3 October 2010
"The Government of India is busy making the lives of New Delhi`s poorest communities that much harder instead of giving priority to completing the infrastructure preparations for the Games. There are at least 350,000 street vendors in New Delhi. How can you clear them off the streets? What is the rational in trying to pretend that the city is entirely composed of the rich and middle-class"` said Arbind Singh, the national coordinator of National Association of Street Vendors of India (NASVI).
"The Commonwealth Games have been the cause of an intensified attack against street vendors, with evictions and harassment of vendors, street beggars and slum dwellers in the centre of New Delhi and near the sports grounds," he explained.
The National Association of Street Vendors of India (NASVI) has 400 affiliated street vendors` organisations in 22 states and is an affiliate of StreetNet International. It represents the interests of the vast population of urban vendors in India, who seek to make an honest living in the informal economy for the simple reason that there are insufficient formal employment opportunities to go round.
The Government of India adopted a National Urban Vending Policy in 2009 which is a progressive policy providing for the regulation and licensing of street vendors and the establishment of town vending committees. The legislation also foresees provisions for social security schemes for street vendors.
In New Delhi, this law has already been enacted into State law. However, and despite the existence of this vending law, many markets and trading sites have been forcibly closed. In June 2010, the Municipal Commissioner issued a blanket warning, claiming that all vendors will be evicted prior to the start of the Games.
NASVI wrote to the government and Commonwealth Secretariat on 16th June 2010, expressing concern for the situation of street vendors and calling upon the Commonwealth Games organisers and the Government of India to use the existing legislation to establish vending committees and develop policy solutions prior to the Games. Ela Bhatt, founder of the world-renowned Self-Employed Women`s Association and a member of the Elders Foundation, also wrote to the Prime Minister of India, Shri Manmohan Singh, on 7th August 2010 condemning the evictions and requesting that the vendors be integrated into the planning for the Games.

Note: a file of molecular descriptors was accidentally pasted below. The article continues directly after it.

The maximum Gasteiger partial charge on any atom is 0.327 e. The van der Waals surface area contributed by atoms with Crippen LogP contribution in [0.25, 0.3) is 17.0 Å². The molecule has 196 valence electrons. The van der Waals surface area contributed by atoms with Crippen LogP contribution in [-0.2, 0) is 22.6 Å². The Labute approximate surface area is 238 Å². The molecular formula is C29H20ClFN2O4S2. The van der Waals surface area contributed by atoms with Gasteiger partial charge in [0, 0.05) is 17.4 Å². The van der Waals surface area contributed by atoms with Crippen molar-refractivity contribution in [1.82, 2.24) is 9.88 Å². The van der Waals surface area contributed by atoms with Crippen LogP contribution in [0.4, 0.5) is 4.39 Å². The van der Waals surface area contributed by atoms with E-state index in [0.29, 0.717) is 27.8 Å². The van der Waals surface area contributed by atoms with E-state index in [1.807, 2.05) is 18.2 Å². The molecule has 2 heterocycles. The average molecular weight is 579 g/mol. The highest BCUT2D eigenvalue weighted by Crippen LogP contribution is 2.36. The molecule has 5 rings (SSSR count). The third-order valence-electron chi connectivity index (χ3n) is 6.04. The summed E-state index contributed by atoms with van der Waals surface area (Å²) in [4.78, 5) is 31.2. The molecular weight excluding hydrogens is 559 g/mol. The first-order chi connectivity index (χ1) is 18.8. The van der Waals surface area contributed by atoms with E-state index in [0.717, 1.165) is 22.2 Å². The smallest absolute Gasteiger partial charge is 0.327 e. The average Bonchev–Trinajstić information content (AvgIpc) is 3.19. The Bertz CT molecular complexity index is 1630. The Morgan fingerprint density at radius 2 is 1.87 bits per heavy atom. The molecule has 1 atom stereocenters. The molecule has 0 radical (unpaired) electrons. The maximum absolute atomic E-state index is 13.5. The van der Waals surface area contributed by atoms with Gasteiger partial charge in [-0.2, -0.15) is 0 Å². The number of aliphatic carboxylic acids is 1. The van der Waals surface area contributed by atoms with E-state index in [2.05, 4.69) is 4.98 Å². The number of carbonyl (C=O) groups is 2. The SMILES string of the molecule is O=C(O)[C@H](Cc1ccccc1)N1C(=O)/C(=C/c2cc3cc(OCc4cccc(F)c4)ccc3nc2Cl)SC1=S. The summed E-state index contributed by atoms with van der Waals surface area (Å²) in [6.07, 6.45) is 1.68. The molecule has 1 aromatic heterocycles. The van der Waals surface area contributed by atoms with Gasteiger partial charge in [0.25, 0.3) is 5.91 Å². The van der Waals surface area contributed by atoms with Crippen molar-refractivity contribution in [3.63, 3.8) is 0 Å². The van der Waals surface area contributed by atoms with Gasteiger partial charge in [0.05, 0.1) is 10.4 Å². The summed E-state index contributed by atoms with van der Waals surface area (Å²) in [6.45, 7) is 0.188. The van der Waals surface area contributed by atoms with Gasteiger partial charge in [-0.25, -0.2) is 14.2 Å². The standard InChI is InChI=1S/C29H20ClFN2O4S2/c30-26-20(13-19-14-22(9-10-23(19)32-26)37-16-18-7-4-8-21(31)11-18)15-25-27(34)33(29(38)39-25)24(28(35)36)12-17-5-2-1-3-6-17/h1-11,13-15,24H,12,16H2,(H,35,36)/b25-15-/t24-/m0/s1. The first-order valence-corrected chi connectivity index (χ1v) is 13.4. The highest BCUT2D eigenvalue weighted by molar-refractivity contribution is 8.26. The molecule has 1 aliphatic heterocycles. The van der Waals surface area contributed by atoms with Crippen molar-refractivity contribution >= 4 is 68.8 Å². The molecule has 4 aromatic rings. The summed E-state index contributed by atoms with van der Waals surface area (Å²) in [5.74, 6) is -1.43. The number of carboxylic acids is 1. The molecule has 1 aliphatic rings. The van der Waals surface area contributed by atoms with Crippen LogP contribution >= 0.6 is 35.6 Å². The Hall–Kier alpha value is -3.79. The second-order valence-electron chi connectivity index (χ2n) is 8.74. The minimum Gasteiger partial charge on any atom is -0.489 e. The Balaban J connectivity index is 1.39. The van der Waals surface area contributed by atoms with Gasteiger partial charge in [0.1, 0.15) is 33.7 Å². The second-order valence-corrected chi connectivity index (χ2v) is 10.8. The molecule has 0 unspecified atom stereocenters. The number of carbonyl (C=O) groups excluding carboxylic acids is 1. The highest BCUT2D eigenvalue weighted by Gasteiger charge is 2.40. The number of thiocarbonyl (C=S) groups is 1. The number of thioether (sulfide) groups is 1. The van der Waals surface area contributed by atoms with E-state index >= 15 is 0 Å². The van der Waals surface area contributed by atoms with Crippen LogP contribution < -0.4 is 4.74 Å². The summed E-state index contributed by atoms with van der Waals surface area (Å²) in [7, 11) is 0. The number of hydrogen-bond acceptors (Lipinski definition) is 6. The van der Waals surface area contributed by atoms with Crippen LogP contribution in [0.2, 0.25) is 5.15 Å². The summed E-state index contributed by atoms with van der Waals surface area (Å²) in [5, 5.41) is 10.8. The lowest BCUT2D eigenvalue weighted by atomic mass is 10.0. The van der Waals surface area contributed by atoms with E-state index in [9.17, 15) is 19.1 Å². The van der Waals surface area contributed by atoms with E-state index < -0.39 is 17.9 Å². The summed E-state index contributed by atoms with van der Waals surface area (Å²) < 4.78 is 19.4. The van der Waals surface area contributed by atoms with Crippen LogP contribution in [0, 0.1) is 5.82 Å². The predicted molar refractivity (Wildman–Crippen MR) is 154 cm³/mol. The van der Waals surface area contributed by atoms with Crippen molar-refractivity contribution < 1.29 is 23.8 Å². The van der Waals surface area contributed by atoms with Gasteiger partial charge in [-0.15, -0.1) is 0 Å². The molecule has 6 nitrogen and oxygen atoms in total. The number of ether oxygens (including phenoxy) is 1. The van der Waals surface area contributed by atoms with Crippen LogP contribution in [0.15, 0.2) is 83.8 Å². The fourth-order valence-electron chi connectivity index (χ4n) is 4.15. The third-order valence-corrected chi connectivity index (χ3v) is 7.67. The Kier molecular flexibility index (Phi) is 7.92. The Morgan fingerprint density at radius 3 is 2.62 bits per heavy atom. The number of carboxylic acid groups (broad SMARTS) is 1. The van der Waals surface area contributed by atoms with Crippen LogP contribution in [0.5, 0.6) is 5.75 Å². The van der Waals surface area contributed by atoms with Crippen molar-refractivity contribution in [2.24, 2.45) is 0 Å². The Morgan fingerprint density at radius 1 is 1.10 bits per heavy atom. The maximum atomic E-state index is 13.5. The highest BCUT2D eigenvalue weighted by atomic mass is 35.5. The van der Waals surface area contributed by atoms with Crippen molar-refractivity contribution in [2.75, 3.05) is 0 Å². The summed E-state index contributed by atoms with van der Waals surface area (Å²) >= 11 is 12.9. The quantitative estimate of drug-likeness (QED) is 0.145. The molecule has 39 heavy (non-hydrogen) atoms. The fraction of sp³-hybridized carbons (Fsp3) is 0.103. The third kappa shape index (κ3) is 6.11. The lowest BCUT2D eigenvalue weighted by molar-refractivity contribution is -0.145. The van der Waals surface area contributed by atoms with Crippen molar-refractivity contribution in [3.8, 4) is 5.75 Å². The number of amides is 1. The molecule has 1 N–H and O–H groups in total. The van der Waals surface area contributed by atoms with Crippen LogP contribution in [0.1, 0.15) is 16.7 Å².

StreetNet International, the global federation of street vendors, campaigns for World Class Cities for All, so that governments and urban planners recognise and support the needs of informal economy workers,- even when the world`s sporting events arrive.
"During the South Africa World Cup, street vendors clearly lost out as they were excluded and evicted from trading sites. The same approach is being taken in New Delhi. Let`s hope that when the World Cup arrives in Brazil, the urban poor do not also live in fear for their livelihoods but finally have something to celebrate!" Pat Horn, StreetNet International coordinator concluded.